As artificial intelligence (AI) continues to embed itself in our daily lives, many focus on the threats it poses to privacy, security, due process, and democracy itself. But beyond these legitimate concerns, AI promises to optimize activities, increase efficiency, and enhance the accuracy and efficacy of the many aspects of society relying on predictions and likelihoods. In short, its most promising applications may come, not from uses affecting civil liberties and the social fabric of our society, but from those particularly complex technical problems lying beyond our ready human capacity. Climate change is one such complex problem, requiring fundamental changes to our transportation, agricultural, building, and energy sectors. This Article argues for the enhanced use of AI to address climate change, using the energy sector to exemplify its potential promise and pitfalls. The Article then analyzes critical policy tradeoffs that may be associated with an increased use of AI and argues for its disciplined use in a way that minimizes its limitations while harnessing its benefits to reduce greenhouse-gas emissions.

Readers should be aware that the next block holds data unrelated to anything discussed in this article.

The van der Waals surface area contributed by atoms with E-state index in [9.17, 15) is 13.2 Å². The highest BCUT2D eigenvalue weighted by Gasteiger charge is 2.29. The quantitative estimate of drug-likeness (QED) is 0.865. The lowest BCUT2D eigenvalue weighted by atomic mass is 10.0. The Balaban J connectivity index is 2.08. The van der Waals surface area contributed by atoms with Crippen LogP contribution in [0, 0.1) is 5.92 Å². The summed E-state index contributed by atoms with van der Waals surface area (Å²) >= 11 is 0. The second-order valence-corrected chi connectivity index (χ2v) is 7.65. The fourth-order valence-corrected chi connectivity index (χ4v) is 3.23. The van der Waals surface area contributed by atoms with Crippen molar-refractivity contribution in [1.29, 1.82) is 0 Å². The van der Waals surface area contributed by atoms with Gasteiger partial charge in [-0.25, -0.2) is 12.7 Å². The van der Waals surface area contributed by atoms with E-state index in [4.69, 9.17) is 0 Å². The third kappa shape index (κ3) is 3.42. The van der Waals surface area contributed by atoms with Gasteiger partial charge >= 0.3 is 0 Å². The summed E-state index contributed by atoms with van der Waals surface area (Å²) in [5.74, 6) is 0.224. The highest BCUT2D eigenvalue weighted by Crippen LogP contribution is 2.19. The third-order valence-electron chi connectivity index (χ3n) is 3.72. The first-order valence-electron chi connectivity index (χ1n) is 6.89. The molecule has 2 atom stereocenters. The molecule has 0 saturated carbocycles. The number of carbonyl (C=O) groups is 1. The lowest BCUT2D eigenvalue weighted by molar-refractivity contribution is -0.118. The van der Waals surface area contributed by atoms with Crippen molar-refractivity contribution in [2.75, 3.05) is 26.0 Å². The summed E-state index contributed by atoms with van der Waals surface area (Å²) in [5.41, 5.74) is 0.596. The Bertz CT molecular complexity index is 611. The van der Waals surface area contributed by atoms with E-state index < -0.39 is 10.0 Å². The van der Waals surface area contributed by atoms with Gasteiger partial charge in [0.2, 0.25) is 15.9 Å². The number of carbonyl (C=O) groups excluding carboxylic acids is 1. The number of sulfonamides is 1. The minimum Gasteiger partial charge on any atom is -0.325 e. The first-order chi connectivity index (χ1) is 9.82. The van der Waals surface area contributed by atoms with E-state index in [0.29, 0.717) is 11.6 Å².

Amy L. Stein,
Artificial Intelligence and Climate Change,
Yale J. on Reg.
Available at: https://digitalcommons.law.yale.edu/yjreg/vol37/iss3/3